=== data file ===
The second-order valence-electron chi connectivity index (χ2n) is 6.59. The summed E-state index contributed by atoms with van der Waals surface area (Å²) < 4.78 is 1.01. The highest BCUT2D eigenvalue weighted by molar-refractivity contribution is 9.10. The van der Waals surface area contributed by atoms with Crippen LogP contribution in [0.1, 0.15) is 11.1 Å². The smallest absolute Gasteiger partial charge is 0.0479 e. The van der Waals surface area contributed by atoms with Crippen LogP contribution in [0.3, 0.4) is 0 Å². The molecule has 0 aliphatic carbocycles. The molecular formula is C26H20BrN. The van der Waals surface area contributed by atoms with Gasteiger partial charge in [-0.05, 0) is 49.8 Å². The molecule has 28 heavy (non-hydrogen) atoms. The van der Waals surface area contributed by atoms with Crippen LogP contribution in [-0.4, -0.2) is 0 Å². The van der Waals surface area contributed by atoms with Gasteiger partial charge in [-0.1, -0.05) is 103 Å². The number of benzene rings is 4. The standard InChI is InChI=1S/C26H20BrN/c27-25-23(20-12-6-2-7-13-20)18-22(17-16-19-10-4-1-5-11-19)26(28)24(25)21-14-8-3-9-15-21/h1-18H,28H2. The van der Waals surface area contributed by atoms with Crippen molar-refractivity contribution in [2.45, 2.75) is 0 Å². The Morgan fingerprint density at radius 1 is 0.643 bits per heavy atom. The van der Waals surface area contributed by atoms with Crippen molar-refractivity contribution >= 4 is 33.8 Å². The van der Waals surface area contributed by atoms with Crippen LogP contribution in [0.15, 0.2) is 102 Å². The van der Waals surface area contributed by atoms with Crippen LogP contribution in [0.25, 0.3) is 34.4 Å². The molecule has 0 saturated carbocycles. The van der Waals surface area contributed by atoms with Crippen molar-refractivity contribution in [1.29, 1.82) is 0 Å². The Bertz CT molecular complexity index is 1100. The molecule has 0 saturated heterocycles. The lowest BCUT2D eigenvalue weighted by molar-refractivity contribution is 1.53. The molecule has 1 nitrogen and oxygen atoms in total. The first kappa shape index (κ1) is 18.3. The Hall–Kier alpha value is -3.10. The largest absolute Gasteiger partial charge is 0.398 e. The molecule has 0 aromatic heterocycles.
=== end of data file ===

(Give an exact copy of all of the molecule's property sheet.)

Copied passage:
The second-order valence-electron chi connectivity index (χ2n) is 6.59. The summed E-state index contributed by atoms with van der Waals surface area (Å²) < 4.78 is 1.01. The highest BCUT2D eigenvalue weighted by molar-refractivity contribution is 9.10. The van der Waals surface area contributed by atoms with Crippen LogP contribution in [0.1, 0.15) is 11.1 Å². The smallest absolute Gasteiger partial charge is 0.0479 e. The van der Waals surface area contributed by atoms with Crippen LogP contribution in [0.3, 0.4) is 0 Å². The molecule has 0 aliphatic carbocycles. The molecular formula is C26H20BrN. The van der Waals surface area contributed by atoms with Gasteiger partial charge in [-0.05, 0) is 49.8 Å². The molecule has 28 heavy (non-hydrogen) atoms. The van der Waals surface area contributed by atoms with Crippen LogP contribution in [-0.4, -0.2) is 0 Å². The van der Waals surface area contributed by atoms with Gasteiger partial charge in [-0.1, -0.05) is 103 Å². The number of benzene rings is 4. The standard InChI is InChI=1S/C26H20BrN/c27-25-23(20-12-6-2-7-13-20)18-22(17-16-19-10-4-1-5-11-19)26(28)24(25)21-14-8-3-9-15-21/h1-18H,28H2. The van der Waals surface area contributed by atoms with Crippen molar-refractivity contribution in [2.45, 2.75) is 0 Å². The Morgan fingerprint density at radius 1 is 0.643 bits per heavy atom. The van der Waals surface area contributed by atoms with Crippen molar-refractivity contribution >= 4 is 33.8 Å². The van der Waals surface area contributed by atoms with Crippen LogP contribution in [0.15, 0.2) is 102 Å². The van der Waals surface area contributed by atoms with Crippen LogP contribution in [0.25, 0.3) is 34.4 Å². The molecule has 0 saturated carbocycles. The van der Waals surface area contributed by atoms with Crippen molar-refractivity contribution in [1.29, 1.82) is 0 Å². The Bertz CT molecular complexity index is 1100. The molecule has 0 saturated heterocycles. The lowest BCUT2D eigenvalue weighted by molar-refractivity contribution is 1.53. The molecule has 1 nitrogen and oxygen atoms in total. The first kappa shape index (κ1) is 18.3. The Hall–Kier alpha value is -3.10. The largest absolute Gasteiger partial charge is 0.398 e. The molecule has 0 aromatic heterocycles.